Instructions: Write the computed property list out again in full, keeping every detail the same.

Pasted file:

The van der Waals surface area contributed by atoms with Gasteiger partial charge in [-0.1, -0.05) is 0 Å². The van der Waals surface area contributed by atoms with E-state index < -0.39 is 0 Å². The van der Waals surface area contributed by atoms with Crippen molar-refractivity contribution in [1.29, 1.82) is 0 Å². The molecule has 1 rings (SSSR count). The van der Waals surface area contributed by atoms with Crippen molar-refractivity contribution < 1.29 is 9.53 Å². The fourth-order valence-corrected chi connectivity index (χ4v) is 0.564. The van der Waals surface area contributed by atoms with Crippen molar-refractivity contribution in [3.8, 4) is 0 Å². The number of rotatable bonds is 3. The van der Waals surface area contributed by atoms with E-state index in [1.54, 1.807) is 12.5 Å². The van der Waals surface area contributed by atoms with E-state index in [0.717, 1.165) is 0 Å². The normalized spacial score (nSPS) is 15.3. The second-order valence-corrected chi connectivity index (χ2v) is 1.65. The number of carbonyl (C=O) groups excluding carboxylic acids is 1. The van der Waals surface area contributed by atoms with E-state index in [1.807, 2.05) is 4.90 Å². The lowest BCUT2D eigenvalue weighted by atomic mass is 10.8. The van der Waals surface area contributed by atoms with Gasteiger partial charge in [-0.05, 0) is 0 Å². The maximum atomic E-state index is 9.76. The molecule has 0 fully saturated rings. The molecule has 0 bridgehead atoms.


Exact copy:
The van der Waals surface area contributed by atoms with Gasteiger partial charge in [-0.1, -0.05) is 0 Å². The van der Waals surface area contributed by atoms with E-state index < -0.39 is 0 Å². The van der Waals surface area contributed by atoms with Crippen molar-refractivity contribution in [1.29, 1.82) is 0 Å². The molecule has 1 rings (SSSR count). The van der Waals surface area contributed by atoms with Crippen molar-refractivity contribution < 1.29 is 9.53 Å². The fourth-order valence-corrected chi connectivity index (χ4v) is 0.564. The van der Waals surface area contributed by atoms with Crippen molar-refractivity contribution in [3.8, 4) is 0 Å². The number of rotatable bonds is 3. The van der Waals surface area contributed by atoms with E-state index in [1.54, 1.807) is 12.5 Å². The van der Waals surface area contributed by atoms with E-state index in [0.717, 1.165) is 0 Å². The normalized spacial score (nSPS) is 15.3. The second-order valence-corrected chi connectivity index (χ2v) is 1.65. The number of carbonyl (C=O) groups excluding carboxylic acids is 1. The van der Waals surface area contributed by atoms with E-state index in [1.807, 2.05) is 4.90 Å². The lowest BCUT2D eigenvalue weighted by atomic mass is 10.8. The van der Waals surface area contributed by atoms with Gasteiger partial charge in [-0.05, 0) is 0 Å². The maximum atomic E-state index is 9.76. The molecule has 0 fully saturated rings. The molecule has 0 bridgehead atoms.